I'm not quite sure how to even sit down and write this post. Emotional roller coaster doesn't even begin to describe the events of last night, but I guess when in doubt, go with the cliche. And I guess in some ways, a roller coaster image is fitting: the highs and lows, the feeling of racing along a track over which you have no control, the slow motion of the moment contrasted with the whirlwind feeling you get when the ride is finally over, that whole "did that even just happen?" feeling of stepping out of the car.
This is hard.
Yes, this is Piper writing again. No, I'm not the world's most amazing recovery artist. Yes, that means I didn't get the lungs. The right lung, once again, wasn't perfect, and in this game you don't settle for any maybes. I'm so grateful to Columbia for being discriminating, for searching for lungs that are absolutely right for me, and for having the courage to pull the plug, even after 9 hours of build up, when the right lung just doesn't look...right.
Still, this is hard.
My right wrist is bruised beyond recognition from the arterial line -- a yellowish purple battle scar to remind me of the physical pain that is just a part of this process. My heart is bruised too, in a way that it wasn't after last week's dry run -- an invisible yet poignant scar to remind me of the emotional pain, the loss, and the tragedy that is also a part of this process. And, after two calls in less than two weeks, my hope is higher than ever that MY lungs are close behind all these rehearsals -- a beautiful light to hold onto to remind me of the beauty that is, of course, just a part of this process. It is all just a part of transplant -- such a miraculous, cruel, amazing, delicate, unpredictable science.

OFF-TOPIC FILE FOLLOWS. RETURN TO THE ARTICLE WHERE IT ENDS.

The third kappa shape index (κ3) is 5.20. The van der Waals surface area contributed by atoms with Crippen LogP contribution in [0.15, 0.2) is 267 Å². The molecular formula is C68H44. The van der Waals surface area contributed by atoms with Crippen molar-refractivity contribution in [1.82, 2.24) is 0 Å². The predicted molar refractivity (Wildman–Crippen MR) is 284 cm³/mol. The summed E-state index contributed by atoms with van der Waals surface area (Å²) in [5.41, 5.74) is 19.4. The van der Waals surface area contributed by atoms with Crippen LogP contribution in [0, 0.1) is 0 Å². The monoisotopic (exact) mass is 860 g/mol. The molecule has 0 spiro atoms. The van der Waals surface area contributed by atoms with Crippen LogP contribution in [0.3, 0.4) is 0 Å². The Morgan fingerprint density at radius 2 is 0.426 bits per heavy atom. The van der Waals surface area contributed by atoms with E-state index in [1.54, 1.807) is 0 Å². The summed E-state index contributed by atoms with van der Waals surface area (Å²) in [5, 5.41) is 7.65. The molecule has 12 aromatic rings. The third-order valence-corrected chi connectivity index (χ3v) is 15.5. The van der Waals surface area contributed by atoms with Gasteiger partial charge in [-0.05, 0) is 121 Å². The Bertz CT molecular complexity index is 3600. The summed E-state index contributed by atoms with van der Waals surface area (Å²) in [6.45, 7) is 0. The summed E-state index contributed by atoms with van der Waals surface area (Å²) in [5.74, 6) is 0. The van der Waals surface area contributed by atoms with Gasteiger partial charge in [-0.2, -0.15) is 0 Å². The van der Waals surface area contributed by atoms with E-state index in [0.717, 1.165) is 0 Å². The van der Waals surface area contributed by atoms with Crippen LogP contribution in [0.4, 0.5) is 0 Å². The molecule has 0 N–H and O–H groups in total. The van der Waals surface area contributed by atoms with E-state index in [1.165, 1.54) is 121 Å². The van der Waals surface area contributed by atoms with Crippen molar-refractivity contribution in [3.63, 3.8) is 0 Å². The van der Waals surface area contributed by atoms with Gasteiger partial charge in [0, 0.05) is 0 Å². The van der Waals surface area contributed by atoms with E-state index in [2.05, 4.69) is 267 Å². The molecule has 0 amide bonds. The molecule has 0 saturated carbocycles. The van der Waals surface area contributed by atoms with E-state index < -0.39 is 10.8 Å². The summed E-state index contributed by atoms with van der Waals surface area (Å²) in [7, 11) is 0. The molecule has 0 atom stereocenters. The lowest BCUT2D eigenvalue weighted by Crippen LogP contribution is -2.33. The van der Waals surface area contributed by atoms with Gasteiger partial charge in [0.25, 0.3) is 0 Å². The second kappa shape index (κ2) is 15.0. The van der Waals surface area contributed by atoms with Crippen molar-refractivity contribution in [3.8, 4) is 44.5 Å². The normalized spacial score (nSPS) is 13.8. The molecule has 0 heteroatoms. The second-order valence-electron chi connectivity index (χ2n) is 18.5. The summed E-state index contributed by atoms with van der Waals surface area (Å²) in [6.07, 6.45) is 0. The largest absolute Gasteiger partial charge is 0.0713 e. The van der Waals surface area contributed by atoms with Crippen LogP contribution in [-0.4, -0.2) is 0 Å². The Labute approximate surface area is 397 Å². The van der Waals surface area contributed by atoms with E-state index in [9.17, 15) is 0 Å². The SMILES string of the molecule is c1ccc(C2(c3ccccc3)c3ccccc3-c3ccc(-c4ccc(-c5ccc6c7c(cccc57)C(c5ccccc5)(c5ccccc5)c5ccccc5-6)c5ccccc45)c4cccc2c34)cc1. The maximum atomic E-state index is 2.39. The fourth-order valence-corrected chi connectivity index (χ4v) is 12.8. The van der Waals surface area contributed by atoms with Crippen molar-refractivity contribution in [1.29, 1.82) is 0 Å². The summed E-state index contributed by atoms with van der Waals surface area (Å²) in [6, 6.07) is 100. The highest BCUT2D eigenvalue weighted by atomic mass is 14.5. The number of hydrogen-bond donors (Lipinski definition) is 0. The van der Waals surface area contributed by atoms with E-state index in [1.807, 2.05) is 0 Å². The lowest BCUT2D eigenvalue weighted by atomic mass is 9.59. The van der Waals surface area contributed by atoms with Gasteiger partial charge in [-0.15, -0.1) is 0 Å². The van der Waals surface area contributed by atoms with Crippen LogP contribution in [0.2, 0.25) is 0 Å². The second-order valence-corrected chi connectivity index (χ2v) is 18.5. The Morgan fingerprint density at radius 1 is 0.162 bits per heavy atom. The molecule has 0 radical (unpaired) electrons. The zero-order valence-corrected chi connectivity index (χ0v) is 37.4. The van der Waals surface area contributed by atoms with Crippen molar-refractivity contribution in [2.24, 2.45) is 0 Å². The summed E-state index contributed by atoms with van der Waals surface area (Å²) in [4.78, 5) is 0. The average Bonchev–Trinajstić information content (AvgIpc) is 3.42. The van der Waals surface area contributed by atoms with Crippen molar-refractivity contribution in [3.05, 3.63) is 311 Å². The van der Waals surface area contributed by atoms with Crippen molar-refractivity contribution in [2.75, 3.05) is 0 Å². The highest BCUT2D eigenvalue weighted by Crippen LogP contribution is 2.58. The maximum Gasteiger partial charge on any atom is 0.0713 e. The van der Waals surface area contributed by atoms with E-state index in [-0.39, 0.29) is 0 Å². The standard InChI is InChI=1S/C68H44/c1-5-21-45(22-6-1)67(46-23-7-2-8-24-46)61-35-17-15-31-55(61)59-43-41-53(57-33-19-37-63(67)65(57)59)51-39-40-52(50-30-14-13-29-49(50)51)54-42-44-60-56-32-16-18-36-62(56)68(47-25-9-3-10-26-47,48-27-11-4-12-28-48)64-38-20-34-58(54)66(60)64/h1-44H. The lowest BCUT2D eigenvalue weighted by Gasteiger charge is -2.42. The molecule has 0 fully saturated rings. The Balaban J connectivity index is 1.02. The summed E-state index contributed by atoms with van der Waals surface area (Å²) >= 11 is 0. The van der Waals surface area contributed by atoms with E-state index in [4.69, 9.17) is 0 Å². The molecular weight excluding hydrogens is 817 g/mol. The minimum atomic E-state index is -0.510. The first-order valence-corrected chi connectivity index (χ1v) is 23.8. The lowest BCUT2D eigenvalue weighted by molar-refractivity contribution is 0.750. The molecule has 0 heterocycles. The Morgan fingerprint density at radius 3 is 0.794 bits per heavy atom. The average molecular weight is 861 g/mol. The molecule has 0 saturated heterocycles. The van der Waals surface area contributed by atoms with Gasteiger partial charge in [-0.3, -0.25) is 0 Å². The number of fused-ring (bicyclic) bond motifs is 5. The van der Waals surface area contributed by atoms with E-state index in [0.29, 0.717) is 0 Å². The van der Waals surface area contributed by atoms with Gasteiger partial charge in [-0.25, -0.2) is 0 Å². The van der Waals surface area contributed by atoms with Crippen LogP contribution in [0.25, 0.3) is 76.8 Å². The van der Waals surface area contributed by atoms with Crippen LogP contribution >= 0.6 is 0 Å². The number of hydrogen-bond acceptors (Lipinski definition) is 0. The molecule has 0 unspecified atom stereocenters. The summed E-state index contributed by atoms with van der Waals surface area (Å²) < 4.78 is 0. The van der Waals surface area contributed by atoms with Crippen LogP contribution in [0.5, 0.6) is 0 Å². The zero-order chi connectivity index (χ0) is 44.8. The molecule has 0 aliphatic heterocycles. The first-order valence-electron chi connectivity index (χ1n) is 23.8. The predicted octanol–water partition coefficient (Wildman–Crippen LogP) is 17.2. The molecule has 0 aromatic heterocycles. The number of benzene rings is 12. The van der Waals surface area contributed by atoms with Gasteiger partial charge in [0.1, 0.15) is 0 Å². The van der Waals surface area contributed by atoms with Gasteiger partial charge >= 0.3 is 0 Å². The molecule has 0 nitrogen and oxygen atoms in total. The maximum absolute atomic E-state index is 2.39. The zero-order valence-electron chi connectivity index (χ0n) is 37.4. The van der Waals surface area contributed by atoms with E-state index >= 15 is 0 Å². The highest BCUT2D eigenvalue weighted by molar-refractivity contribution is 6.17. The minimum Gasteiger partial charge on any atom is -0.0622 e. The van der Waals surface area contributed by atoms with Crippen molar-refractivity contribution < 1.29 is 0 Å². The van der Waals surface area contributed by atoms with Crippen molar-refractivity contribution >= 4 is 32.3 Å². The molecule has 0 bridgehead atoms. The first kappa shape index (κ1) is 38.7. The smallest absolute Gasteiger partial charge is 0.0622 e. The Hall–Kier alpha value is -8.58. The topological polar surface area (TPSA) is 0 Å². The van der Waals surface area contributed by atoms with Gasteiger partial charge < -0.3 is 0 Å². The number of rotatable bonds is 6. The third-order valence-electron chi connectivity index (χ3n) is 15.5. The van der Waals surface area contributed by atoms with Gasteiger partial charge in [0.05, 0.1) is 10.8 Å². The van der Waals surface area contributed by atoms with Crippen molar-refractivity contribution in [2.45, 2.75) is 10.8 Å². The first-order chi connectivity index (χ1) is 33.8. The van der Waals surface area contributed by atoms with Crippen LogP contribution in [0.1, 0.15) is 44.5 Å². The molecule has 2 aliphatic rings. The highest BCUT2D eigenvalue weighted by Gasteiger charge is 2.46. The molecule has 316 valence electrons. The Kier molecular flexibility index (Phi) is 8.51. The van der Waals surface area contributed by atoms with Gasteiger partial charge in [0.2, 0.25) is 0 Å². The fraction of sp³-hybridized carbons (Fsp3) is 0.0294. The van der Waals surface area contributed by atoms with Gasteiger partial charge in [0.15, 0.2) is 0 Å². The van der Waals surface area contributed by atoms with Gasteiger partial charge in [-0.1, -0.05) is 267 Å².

And it is hard.
So today I remind myself that hard doesn't always mean not worth it, and that for every "dry run" I've had someone else has been given a gift beyond measure. I remind myself that people are donating, that calls are coming, and that human kindness is flourishing and that strangers are constantly changing each others' lives through the simple choice to give not only of their money or time, but of themselves. I remind myself that it is not just my desire for new breath that controls this process, but a much wiser, more loving plan. I remind myself of all of this, and I promise to hold it all in my heart, to remember.
But, truth be told, it is hard.
- I am a 33-year-old wife, sister, daughter, friend, law school graduate, CFer, lifelong student of public service, blog writer, patient, Sagittarius, reader, Top chef fan, double-lung transplant recipient (twice!), and dog owner living in Colorado's beautiful Mile High City. I love all things colorful, funny, inspiring, or needlessly sarcastic. I share my city with about 2,500,000 other remarkable people, share my disease with 70,000 other beautiful souls, share my life with some unbelievable family and friends, and share my apartment with one very handsome guy and one really fat mutt with a kick-butt personality. We make it work.
About This Blog:
This blog is about me, my life, my sometimes craziness, my disease, and my current journey as a double-lung transplant recipient. It's also a celebration of everyone out there with CF (and other chronic illnesses). It's for you, inspired by you, and dedicated to you -- the community that keeps me writing, living, and breathing.
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